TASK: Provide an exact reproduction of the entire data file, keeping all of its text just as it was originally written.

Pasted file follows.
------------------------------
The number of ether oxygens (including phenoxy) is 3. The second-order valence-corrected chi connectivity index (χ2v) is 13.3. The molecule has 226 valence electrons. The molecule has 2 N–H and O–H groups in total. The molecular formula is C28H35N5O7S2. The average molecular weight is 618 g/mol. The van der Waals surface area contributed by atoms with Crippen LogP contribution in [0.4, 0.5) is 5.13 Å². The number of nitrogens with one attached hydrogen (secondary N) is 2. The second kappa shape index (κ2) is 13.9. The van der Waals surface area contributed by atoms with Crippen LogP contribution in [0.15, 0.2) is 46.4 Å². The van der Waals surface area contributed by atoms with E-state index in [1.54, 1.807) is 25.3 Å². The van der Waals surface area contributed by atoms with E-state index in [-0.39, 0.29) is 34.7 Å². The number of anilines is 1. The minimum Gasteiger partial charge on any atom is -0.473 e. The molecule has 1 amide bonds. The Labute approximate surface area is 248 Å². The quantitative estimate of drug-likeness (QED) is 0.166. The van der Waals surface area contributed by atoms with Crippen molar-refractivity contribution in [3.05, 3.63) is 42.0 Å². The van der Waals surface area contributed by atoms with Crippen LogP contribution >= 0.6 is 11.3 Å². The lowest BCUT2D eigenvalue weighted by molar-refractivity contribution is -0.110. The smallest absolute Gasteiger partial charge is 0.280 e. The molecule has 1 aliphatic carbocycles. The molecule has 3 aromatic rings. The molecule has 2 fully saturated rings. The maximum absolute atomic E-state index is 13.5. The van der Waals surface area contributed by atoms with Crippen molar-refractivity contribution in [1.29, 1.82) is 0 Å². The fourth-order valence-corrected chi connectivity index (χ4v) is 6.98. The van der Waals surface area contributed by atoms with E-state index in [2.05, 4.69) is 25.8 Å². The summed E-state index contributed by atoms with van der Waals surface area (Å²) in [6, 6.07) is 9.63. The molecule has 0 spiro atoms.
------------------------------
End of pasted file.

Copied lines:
The number of ether oxygens (including phenoxy) is 3. The second-order valence-corrected chi connectivity index (χ2v) is 13.3. The molecule has 226 valence electrons. The molecule has 2 N–H and O–H groups in total. The molecular formula is C28H35N5O7S2. The average molecular weight is 618 g/mol. The van der Waals surface area contributed by atoms with Crippen LogP contribution in [0.4, 0.5) is 5.13 Å². The number of nitrogens with one attached hydrogen (secondary N) is 2. The second kappa shape index (κ2) is 13.9. The van der Waals surface area contributed by atoms with Crippen LogP contribution in [0.15, 0.2) is 46.4 Å². The van der Waals surface area contributed by atoms with E-state index in [1.54, 1.807) is 25.3 Å². The van der Waals surface area contributed by atoms with E-state index in [-0.39, 0.29) is 34.7 Å². The number of anilines is 1. The minimum Gasteiger partial charge on any atom is -0.473 e. The molecule has 1 amide bonds. The Labute approximate surface area is 248 Å². The quantitative estimate of drug-likeness (QED) is 0.166. The van der Waals surface area contributed by atoms with Crippen molar-refractivity contribution in [3.05, 3.63) is 42.0 Å². The van der Waals surface area contributed by atoms with Crippen LogP contribution >= 0.6 is 11.3 Å². The lowest BCUT2D eigenvalue weighted by molar-refractivity contribution is -0.110. The smallest absolute Gasteiger partial charge is 0.280 e. The molecule has 1 aliphatic carbocycles. The molecule has 3 aromatic rings. The molecule has 2 fully saturated rings. The maximum absolute atomic E-state index is 13.5. The van der Waals surface area contributed by atoms with Crippen molar-refractivity contribution in [1.29, 1.82) is 0 Å². The fourth-order valence-corrected chi connectivity index (χ4v) is 6.98. The van der Waals surface area contributed by atoms with E-state index in [2.05, 4.69) is 25.8 Å². The summed E-state index contributed by atoms with van der Waals surface area (Å²) in [6, 6.07) is 9.63. The molecule has 0 spiro atoms.